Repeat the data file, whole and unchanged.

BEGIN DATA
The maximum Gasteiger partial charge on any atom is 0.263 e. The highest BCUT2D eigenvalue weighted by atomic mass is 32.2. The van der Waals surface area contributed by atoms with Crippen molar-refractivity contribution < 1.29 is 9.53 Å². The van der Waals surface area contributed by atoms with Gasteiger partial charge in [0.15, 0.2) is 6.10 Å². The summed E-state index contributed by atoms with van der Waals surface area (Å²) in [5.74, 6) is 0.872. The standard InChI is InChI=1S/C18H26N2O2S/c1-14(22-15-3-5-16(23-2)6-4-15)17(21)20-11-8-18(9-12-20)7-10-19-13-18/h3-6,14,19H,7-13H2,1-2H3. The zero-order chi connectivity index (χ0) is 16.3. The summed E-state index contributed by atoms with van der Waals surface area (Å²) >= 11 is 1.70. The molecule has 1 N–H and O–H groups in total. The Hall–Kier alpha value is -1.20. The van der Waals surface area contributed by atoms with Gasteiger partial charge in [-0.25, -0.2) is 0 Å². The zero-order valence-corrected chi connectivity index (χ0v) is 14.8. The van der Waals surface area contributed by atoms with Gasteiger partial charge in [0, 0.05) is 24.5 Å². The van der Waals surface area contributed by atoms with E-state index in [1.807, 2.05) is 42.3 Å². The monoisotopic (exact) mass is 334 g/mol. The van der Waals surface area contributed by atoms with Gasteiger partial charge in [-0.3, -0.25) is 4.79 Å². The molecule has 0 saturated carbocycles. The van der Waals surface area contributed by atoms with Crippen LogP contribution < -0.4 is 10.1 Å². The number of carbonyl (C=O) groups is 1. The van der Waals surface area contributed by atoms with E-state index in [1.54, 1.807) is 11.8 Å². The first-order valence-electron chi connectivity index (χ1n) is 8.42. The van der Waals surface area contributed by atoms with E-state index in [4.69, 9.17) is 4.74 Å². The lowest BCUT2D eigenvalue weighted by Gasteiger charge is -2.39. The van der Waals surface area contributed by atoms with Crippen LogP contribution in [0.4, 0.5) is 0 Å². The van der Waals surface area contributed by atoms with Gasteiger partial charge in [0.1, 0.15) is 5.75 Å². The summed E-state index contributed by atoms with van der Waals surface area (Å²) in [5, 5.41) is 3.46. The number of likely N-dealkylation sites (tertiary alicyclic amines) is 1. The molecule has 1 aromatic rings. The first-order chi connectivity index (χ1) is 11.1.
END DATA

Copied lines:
The maximum Gasteiger partial charge on any atom is 0.263 e. The highest BCUT2D eigenvalue weighted by atomic mass is 32.2. The van der Waals surface area contributed by atoms with Crippen molar-refractivity contribution < 1.29 is 9.53 Å². The van der Waals surface area contributed by atoms with Gasteiger partial charge in [0.15, 0.2) is 6.10 Å². The summed E-state index contributed by atoms with van der Waals surface area (Å²) in [5.74, 6) is 0.872. The standard InChI is InChI=1S/C18H26N2O2S/c1-14(22-15-3-5-16(23-2)6-4-15)17(21)20-11-8-18(9-12-20)7-10-19-13-18/h3-6,14,19H,7-13H2,1-2H3. The zero-order chi connectivity index (χ0) is 16.3. The summed E-state index contributed by atoms with van der Waals surface area (Å²) >= 11 is 1.70. The molecule has 1 N–H and O–H groups in total. The Hall–Kier alpha value is -1.20. The van der Waals surface area contributed by atoms with Gasteiger partial charge in [-0.25, -0.2) is 0 Å². The zero-order valence-corrected chi connectivity index (χ0v) is 14.8. The van der Waals surface area contributed by atoms with Gasteiger partial charge in [0, 0.05) is 24.5 Å². The van der Waals surface area contributed by atoms with E-state index in [1.807, 2.05) is 42.3 Å². The monoisotopic (exact) mass is 334 g/mol. The van der Waals surface area contributed by atoms with Gasteiger partial charge in [-0.3, -0.25) is 4.79 Å². The molecule has 0 saturated carbocycles. The van der Waals surface area contributed by atoms with Crippen LogP contribution < -0.4 is 10.1 Å². The number of carbonyl (C=O) groups is 1. The van der Waals surface area contributed by atoms with E-state index in [1.54, 1.807) is 11.8 Å². The first-order valence-electron chi connectivity index (χ1n) is 8.42. The van der Waals surface area contributed by atoms with E-state index in [4.69, 9.17) is 4.74 Å². The lowest BCUT2D eigenvalue weighted by Gasteiger charge is -2.39. The van der Waals surface area contributed by atoms with Crippen LogP contribution in [0.4, 0.5) is 0 Å². The van der Waals surface area contributed by atoms with Gasteiger partial charge in [0.1, 0.15) is 5.75 Å². The summed E-state index contributed by atoms with van der Waals surface area (Å²) in [5, 5.41) is 3.46. The number of likely N-dealkylation sites (tertiary alicyclic amines) is 1. The molecule has 1 aromatic rings. The first-order chi connectivity index (χ1) is 11.1.